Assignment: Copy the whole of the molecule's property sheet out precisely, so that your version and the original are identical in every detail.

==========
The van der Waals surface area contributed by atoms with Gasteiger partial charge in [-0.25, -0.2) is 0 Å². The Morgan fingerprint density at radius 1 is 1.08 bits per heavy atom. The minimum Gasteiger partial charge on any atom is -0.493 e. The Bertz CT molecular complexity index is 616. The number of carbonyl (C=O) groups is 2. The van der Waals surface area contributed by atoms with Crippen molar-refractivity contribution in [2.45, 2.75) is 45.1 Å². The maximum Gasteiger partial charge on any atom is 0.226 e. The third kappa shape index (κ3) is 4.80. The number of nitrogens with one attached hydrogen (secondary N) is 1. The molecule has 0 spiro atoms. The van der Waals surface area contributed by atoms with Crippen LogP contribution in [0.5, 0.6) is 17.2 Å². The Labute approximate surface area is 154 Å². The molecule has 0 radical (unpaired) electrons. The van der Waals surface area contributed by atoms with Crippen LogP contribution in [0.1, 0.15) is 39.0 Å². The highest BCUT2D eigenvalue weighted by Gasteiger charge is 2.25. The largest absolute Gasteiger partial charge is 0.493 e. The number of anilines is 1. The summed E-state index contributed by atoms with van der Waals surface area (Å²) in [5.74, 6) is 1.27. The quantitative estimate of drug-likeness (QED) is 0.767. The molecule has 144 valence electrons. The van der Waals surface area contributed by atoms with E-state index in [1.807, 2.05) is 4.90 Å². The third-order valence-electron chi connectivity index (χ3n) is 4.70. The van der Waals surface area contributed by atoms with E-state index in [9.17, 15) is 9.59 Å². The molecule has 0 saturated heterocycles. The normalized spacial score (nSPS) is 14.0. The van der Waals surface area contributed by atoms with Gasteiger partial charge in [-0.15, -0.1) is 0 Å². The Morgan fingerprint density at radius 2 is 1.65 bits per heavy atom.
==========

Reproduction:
The van der Waals surface area contributed by atoms with Gasteiger partial charge in [-0.25, -0.2) is 0 Å². The Morgan fingerprint density at radius 1 is 1.08 bits per heavy atom. The minimum Gasteiger partial charge on any atom is -0.493 e. The Bertz CT molecular complexity index is 616. The number of carbonyl (C=O) groups is 2. The van der Waals surface area contributed by atoms with Crippen molar-refractivity contribution in [2.45, 2.75) is 45.1 Å². The maximum Gasteiger partial charge on any atom is 0.226 e. The third kappa shape index (κ3) is 4.80. The number of nitrogens with one attached hydrogen (secondary N) is 1. The molecule has 0 spiro atoms. The van der Waals surface area contributed by atoms with Crippen LogP contribution in [0.5, 0.6) is 17.2 Å². The Labute approximate surface area is 154 Å². The molecule has 0 radical (unpaired) electrons. The van der Waals surface area contributed by atoms with Crippen LogP contribution in [0.1, 0.15) is 39.0 Å². The highest BCUT2D eigenvalue weighted by Gasteiger charge is 2.25. The largest absolute Gasteiger partial charge is 0.493 e. The number of anilines is 1. The summed E-state index contributed by atoms with van der Waals surface area (Å²) in [5.74, 6) is 1.27. The quantitative estimate of drug-likeness (QED) is 0.767. The molecule has 144 valence electrons. The van der Waals surface area contributed by atoms with E-state index in [1.807, 2.05) is 4.90 Å². The third-order valence-electron chi connectivity index (χ3n) is 4.70. The van der Waals surface area contributed by atoms with E-state index in [9.17, 15) is 9.59 Å². The molecule has 0 saturated heterocycles. The normalized spacial score (nSPS) is 14.0. The van der Waals surface area contributed by atoms with Gasteiger partial charge in [-0.15, -0.1) is 0 Å². The Morgan fingerprint density at radius 2 is 1.65 bits per heavy atom.